Friday, May 22, 2009

garden fever - growing kkaennip 깻잎

Last year, I found one of my friends had kkaennip plant. The discovery brought me back to my childhood. Some food probably took some degree of convincing (or desperation) for those had attempted to eat it for the first time in human history. Kkaennip, on the other hand, I don't think it was that hard. The smell of it is quite alluring. For me it is fragrance of summer!

I am from Seoul. I was born in south part of Korea, but raised in Seoul. It is a big city; a city with population of 24 million; one of the most crowded city in the world; city with skyscrapers and high technology. Most of people from Seoul would not remember any greenery or patch of garden outside of national parks located here and there. BUT I was lucky few who have lived in the area of Seoul without crowd and with lots green fields. I was running around fishing and foraging wild fruits with my friends. My neighborhood was about to be 'developed', so there was lots of empty fields and hills and ponds.

One day, I decided to be lady. Don't ask why. At the age of nine, I just decided that it would be cool to learn playing piano, drawing, and traditional calligraphy. Looking back, I still don't understand what inspired me.

During that summer, I was going back and forth between activities of my liking. It was short walk from my house to the piano and art class. My mother, as any other parents in Korea did, let me walk by myself. Around my neighborhood, every one knew everyone back then. So it was quite natural for us (me and my friends) to run around by ourselves.
I dropped by one house to greet the little puppy liked me and always was excited to see me. I wondered around little bit chasing white little butterflies in the open garden. Among this, I liked one patch of land most.
It was big (for my eyes, at least) fragrant green sea. Endless rows of kkaennip with their gorgeous thick fragrance and yellow Korean pumpkin blossoms picking out around the edge of garden.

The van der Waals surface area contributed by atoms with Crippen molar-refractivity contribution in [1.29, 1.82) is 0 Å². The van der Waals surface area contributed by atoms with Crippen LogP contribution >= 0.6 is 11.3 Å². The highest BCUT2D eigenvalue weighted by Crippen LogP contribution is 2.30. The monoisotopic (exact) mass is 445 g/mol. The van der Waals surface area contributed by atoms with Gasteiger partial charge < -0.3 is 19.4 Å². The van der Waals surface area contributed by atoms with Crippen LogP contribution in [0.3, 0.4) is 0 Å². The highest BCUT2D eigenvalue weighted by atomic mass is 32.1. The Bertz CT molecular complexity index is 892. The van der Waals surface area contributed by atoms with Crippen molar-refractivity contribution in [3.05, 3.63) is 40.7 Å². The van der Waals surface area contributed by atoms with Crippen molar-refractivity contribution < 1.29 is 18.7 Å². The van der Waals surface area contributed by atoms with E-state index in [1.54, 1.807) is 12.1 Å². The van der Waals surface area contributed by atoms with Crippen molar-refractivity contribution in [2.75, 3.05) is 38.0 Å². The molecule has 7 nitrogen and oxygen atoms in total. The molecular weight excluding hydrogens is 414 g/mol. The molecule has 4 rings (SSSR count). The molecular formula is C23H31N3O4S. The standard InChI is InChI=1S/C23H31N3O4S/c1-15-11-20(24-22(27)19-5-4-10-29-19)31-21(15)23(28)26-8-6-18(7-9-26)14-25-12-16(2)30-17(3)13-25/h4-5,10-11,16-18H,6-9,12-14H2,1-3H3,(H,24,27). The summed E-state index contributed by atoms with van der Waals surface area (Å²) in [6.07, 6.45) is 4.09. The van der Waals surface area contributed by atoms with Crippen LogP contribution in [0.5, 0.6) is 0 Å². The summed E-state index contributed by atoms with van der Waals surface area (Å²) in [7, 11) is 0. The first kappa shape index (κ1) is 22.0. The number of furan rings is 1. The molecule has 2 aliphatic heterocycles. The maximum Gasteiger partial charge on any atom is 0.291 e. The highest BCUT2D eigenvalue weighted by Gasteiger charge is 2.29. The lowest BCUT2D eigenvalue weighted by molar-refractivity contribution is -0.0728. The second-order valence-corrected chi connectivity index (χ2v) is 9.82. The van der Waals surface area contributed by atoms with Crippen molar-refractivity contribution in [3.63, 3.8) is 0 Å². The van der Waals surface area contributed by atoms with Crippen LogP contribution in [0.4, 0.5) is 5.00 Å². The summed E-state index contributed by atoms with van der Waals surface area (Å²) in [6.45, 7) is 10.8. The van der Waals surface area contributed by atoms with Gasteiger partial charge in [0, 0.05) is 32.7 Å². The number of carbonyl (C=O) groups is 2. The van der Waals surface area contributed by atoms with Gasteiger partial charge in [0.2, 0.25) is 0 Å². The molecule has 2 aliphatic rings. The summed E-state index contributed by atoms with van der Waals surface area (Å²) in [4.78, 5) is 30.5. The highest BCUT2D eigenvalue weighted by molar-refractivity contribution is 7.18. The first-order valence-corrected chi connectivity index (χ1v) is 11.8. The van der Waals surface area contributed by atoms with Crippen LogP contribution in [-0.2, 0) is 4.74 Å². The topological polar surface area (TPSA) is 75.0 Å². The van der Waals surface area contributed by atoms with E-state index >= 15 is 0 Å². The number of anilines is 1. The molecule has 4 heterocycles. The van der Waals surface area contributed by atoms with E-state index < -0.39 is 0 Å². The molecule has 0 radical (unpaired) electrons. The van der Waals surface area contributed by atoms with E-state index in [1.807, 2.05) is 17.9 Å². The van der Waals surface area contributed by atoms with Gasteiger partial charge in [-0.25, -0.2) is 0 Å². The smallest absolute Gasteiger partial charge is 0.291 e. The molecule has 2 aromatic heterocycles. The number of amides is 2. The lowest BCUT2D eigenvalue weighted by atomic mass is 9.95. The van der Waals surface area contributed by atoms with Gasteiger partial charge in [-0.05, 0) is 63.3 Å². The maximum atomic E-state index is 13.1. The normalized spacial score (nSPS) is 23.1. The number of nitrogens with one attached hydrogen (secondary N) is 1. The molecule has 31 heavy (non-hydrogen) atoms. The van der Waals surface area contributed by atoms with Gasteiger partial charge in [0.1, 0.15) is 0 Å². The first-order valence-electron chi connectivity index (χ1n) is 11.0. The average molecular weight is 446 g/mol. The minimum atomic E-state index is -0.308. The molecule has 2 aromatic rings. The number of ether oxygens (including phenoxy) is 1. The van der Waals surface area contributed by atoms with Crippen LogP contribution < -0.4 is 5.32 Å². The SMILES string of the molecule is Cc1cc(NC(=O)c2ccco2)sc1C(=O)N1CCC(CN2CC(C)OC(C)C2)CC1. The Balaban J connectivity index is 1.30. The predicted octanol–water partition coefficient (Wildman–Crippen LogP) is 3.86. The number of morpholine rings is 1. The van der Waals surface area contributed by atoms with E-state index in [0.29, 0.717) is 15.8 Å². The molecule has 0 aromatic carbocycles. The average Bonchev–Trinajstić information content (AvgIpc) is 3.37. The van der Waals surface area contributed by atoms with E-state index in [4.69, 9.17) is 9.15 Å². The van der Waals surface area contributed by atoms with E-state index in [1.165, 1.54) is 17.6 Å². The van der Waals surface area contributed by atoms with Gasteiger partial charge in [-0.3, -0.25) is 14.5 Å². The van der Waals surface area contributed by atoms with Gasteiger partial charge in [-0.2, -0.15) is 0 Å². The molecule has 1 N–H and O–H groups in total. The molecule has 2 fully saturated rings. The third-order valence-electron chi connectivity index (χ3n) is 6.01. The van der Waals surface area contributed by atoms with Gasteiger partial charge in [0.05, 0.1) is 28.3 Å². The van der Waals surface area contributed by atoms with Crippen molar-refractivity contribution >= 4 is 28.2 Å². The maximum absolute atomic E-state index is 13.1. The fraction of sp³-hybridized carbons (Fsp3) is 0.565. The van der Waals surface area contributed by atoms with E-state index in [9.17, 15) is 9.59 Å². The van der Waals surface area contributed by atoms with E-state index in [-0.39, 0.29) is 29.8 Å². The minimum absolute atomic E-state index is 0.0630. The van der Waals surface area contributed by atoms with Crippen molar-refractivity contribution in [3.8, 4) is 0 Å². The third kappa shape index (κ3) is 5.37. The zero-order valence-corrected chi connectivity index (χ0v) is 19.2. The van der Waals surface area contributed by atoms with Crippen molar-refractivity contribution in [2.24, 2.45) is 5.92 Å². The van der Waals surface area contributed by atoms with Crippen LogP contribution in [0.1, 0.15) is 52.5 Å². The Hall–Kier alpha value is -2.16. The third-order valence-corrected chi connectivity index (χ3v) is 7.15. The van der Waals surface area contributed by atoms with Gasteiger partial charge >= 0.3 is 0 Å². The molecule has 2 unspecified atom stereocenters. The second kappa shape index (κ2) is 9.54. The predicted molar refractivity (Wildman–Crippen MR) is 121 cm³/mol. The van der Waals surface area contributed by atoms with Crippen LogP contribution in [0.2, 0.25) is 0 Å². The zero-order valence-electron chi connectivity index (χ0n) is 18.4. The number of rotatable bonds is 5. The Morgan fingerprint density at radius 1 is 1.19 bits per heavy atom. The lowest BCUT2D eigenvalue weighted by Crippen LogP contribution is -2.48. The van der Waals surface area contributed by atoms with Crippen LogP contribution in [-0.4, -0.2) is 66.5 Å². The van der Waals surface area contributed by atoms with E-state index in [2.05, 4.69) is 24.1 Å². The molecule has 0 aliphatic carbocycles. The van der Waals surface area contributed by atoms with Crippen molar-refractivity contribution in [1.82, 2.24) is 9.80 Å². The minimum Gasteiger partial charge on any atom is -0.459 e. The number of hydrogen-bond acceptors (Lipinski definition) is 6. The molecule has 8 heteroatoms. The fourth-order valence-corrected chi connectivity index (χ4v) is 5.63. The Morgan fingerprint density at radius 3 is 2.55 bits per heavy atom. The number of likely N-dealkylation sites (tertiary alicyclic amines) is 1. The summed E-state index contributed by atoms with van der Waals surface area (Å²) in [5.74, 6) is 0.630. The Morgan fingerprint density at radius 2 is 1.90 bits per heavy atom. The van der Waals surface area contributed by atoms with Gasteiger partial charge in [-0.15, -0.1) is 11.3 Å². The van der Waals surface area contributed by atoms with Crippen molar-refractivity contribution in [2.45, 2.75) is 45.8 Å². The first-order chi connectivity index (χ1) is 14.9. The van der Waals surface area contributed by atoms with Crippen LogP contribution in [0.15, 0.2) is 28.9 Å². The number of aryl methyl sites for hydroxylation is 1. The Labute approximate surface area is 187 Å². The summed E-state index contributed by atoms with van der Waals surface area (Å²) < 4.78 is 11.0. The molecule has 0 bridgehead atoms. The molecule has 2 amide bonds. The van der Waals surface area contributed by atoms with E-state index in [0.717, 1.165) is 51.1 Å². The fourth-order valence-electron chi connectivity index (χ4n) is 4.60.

With sweltering summer heat, the air was thicken with the smell of refreshing kkaennip. It was like opening hot pot of stew, which fresh kkaennip was just added. It was clean and refreshing smell. There was always an old lady, sitting under the parasol, chatting with her friends where the edge of the garden met the pedestrian side of street, . Occasionally a customer would show up asking her to get some of kkaennip or other vegetable she grew. She did not have anything on display. Whenever asked, the old lady with cheerful smile would get up, walked into her garden, harvested whatever the customer asked and some more, and sold them with a exchange of small money. I was fascinated the smell of it. After all, it was my favorite vegetable. The kkaennip and other small vegetable gardens and the ponds were there till my senior high school years. One day, coming back from school, I discovered to my horror all were gone replaced by big construction site. Irony is, my home in Korea is now one of the big condominium complex built during that time, facing directly where my favorite garden was.